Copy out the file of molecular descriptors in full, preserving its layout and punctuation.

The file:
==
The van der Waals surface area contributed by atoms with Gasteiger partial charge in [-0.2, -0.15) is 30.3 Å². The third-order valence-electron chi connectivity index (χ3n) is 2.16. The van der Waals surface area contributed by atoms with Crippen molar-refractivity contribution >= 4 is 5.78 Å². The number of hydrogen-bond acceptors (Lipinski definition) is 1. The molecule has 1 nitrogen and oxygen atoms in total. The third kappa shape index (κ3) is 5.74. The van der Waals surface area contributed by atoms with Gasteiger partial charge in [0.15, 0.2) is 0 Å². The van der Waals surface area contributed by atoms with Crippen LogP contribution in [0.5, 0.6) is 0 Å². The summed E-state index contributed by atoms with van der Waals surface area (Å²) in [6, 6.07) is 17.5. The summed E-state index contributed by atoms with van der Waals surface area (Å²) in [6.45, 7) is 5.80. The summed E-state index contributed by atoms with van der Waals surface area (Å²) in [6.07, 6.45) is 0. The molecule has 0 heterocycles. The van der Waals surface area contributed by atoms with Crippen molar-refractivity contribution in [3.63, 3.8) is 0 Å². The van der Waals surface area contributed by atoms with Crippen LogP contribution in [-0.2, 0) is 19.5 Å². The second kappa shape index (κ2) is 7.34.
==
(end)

The van der Waals surface area contributed by atoms with Gasteiger partial charge in [-0.2, -0.15) is 30.3 Å². The third-order valence-electron chi connectivity index (χ3n) is 2.16. The van der Waals surface area contributed by atoms with Crippen molar-refractivity contribution >= 4 is 5.78 Å². The number of hydrogen-bond acceptors (Lipinski definition) is 1. The molecule has 1 nitrogen and oxygen atoms in total. The third kappa shape index (κ3) is 5.74. The van der Waals surface area contributed by atoms with Gasteiger partial charge in [0.15, 0.2) is 0 Å². The van der Waals surface area contributed by atoms with Crippen LogP contribution in [0.5, 0.6) is 0 Å². The summed E-state index contributed by atoms with van der Waals surface area (Å²) in [6, 6.07) is 17.5. The summed E-state index contributed by atoms with van der Waals surface area (Å²) in [6.45, 7) is 5.80. The summed E-state index contributed by atoms with van der Waals surface area (Å²) in [6.07, 6.45) is 0. The molecule has 0 heterocycles. The van der Waals surface area contributed by atoms with Crippen molar-refractivity contribution in [3.63, 3.8) is 0 Å². The van der Waals surface area contributed by atoms with Crippen LogP contribution in [-0.2, 0) is 19.5 Å². The second kappa shape index (κ2) is 7.34.